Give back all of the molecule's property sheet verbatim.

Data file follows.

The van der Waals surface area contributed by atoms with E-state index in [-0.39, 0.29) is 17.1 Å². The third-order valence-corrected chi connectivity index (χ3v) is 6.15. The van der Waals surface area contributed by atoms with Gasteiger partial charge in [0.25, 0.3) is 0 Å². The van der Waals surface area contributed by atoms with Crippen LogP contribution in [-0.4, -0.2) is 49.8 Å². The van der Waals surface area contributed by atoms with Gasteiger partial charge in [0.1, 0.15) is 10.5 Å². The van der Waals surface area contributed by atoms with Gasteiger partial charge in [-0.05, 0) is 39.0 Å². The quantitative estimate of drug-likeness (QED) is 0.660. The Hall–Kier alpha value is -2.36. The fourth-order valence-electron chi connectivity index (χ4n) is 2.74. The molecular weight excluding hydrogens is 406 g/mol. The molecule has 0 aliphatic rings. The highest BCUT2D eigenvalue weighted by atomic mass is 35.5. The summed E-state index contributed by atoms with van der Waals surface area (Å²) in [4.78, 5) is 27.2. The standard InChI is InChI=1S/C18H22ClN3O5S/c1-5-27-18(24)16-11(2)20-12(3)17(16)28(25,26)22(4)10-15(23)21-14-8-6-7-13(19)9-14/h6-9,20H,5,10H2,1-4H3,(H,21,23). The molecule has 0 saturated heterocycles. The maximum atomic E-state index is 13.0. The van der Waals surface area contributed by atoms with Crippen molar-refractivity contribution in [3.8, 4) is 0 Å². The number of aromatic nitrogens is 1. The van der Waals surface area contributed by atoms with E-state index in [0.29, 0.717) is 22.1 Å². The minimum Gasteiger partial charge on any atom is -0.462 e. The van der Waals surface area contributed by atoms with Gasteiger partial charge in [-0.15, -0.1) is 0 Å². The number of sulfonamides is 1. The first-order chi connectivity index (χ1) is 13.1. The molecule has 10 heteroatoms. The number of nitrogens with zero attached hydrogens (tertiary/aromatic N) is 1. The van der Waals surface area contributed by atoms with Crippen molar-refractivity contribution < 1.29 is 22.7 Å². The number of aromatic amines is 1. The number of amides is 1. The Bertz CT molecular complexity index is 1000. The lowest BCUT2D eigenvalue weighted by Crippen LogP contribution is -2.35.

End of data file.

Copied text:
The van der Waals surface area contributed by atoms with E-state index in [-0.39, 0.29) is 17.1 Å². The third-order valence-corrected chi connectivity index (χ3v) is 6.15. The van der Waals surface area contributed by atoms with Gasteiger partial charge in [0.25, 0.3) is 0 Å². The van der Waals surface area contributed by atoms with Crippen LogP contribution in [-0.4, -0.2) is 49.8 Å². The van der Waals surface area contributed by atoms with Gasteiger partial charge in [0.1, 0.15) is 10.5 Å². The van der Waals surface area contributed by atoms with Gasteiger partial charge in [-0.05, 0) is 39.0 Å². The quantitative estimate of drug-likeness (QED) is 0.660. The Hall–Kier alpha value is -2.36. The fourth-order valence-electron chi connectivity index (χ4n) is 2.74. The molecular weight excluding hydrogens is 406 g/mol. The molecule has 0 aliphatic rings. The highest BCUT2D eigenvalue weighted by atomic mass is 35.5. The summed E-state index contributed by atoms with van der Waals surface area (Å²) in [4.78, 5) is 27.2. The standard InChI is InChI=1S/C18H22ClN3O5S/c1-5-27-18(24)16-11(2)20-12(3)17(16)28(25,26)22(4)10-15(23)21-14-8-6-7-13(19)9-14/h6-9,20H,5,10H2,1-4H3,(H,21,23). The molecule has 0 saturated heterocycles. The maximum atomic E-state index is 13.0. The van der Waals surface area contributed by atoms with Crippen molar-refractivity contribution in [3.8, 4) is 0 Å². The number of aromatic nitrogens is 1. The van der Waals surface area contributed by atoms with E-state index in [0.29, 0.717) is 22.1 Å². The minimum Gasteiger partial charge on any atom is -0.462 e. The van der Waals surface area contributed by atoms with Gasteiger partial charge in [-0.15, -0.1) is 0 Å². The number of sulfonamides is 1. The first-order chi connectivity index (χ1) is 13.1. The molecule has 10 heteroatoms. The number of nitrogens with zero attached hydrogens (tertiary/aromatic N) is 1. The van der Waals surface area contributed by atoms with Crippen molar-refractivity contribution < 1.29 is 22.7 Å². The number of aromatic amines is 1. The number of amides is 1. The Bertz CT molecular complexity index is 1000. The lowest BCUT2D eigenvalue weighted by Crippen LogP contribution is -2.35.